I was talking to one of the most iconic figures of the Department of Tourism, Dr Alan Clarke who came from Great Britain several years ago to teach and live in Veszprém.
Please, tell me something about yourself. Where did you come from, why did you choose this career?
It was an accident. I was born in 1956 in Sheffield which is as far away from the seaside as you can get in the United Kingdom. I went to university to became a personnell manager, but they taught personnel management at 9 o’clock on Monday morning and I realised quite quickly I could not cope with my problems at 9 on a Monday morning, never mind about everybody else’s. So, I transferred to sociology and politics which was a lot more challenging about world views than doing personnel management. I got involved in a campaign about street crime which led me to work on criminology as a PhD topic. It was also accidental because I took a final year law tutorial, when my supervisor participated in a conference in Canada and I did a session on the history of the police force in the UK. Nobody was interested because it was an extra course for the students. From nowhere I got an idea to discuss the topic by using television crime series and I succeeded. I wrote my dissertation as a semiological study of crime series. Afterwards I got a job at the police authority because I was expert on doing PR work. However, the system was changed by the government so I moved back to academic fields. My university sent me to a conference to promote itself. During the conference, I realised that there was a group of people who spent their life working on what people will do to have fun. I thought that this was much better than talking about local government. So I found out whether I could teach leisure management and I got a job where I did courses with a group of master students who were working in leisure management. The tourism job was quite bizarre, my county was missed of a map by the British Tourism Authority. I did a tourism audit about what was valuable in terms of tourism resources and I became a consultant. Then I started to work half time in the university and half time in the consultancy. I travelled the world and learned a lot and finally I became a tourism person. My generation did not have the possibility to learn tourism; I learned everything on the job.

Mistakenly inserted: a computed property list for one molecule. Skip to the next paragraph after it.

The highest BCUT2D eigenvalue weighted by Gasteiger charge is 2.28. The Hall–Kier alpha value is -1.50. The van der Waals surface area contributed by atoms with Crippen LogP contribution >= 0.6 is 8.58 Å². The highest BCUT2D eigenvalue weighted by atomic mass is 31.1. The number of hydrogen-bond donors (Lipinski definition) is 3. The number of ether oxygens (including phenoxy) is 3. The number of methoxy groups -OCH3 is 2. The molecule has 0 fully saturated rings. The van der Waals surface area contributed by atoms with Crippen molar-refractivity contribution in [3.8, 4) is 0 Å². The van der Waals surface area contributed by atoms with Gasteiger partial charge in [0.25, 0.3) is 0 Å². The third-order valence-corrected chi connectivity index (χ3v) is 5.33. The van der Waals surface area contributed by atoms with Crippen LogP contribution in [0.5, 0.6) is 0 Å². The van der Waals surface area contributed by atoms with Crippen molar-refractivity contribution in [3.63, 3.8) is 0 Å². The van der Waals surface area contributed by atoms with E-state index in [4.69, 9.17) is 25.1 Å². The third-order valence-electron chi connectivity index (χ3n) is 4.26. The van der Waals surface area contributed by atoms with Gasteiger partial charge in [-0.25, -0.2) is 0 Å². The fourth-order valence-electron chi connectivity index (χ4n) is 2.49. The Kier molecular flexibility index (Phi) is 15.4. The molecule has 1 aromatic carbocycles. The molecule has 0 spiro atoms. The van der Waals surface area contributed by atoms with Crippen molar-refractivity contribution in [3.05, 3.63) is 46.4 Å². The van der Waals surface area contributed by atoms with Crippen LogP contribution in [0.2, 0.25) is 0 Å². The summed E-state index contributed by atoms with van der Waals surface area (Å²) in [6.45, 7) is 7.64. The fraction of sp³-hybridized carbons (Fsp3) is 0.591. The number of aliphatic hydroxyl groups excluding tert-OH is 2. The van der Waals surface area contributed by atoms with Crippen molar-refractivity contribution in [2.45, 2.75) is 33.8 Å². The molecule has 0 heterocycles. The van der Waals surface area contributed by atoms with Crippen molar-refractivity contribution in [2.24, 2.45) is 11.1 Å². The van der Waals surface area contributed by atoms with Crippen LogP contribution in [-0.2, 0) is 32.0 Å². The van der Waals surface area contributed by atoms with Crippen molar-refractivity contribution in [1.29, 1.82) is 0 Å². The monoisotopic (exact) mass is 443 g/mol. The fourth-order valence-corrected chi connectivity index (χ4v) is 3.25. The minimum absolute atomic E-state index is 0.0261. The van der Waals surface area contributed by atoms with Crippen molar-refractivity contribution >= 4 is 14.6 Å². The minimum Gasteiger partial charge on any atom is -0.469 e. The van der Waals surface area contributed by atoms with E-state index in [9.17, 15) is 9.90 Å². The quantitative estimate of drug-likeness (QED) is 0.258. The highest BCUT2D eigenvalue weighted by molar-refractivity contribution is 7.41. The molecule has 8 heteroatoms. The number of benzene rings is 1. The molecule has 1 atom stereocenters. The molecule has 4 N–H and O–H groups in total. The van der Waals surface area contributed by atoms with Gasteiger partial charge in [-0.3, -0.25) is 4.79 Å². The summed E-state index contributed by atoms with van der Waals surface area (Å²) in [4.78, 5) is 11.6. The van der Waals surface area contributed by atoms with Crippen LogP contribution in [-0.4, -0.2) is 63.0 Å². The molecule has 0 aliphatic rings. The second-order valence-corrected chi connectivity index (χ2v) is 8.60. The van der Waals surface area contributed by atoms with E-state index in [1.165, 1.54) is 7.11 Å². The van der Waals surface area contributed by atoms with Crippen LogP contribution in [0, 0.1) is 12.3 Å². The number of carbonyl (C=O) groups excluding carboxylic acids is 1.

So you worked for a lot of institutions before you came here. What kind of jobs have you had?
Yes, I was lecturer at the Open University, then I went to the University of Sheffield, afterwards I moved to North London and later I ended up in the University of Derby as an assistant Dean of Research and Development in the Business School. We established a PhD school in Derby, and turned the institution to a real university with grants, projects, using external examiners from the best universities, and so on. I was also a Senior Policy Research Officer for the County Council in South Yorkshire. Some of these jobs were connected to leisure and some of them to tourism but all of them were about explaining and unpacking complex subjects.
How did you find Veszprém and the University of Pannonia?
Well, love has a lot to answer for. We were doing a European project about cities which were bypassed by tourism, DETOUR. Veszprém was represented by a Tourinform worker called Ágnes Raffay. I came to the University of Veszprém to give lectures within the project. They liked me and I quite liked them, furthermore, they wanted a senior academic in tourism to launch the master‘s program. Finding a Hungarian person to do this was difficult in those days, so 13 years ago I moved here and started to work.
What did you think about Hungary that time?
Hungarians reminded me to the Irish part of my family. They ate a lot, drank a lot and sang a lot. The pace of life was wonderfully neat. Because of language gaps I didn’t have to do many business meetings which created a lot of time for me to do research and effective things within my tourism networks. I did not want to be head of department again as I had already done this in London and this freed me up to do more interesting things. I did not want to do the academic management job anymore; I was preferring to concentrate on projects.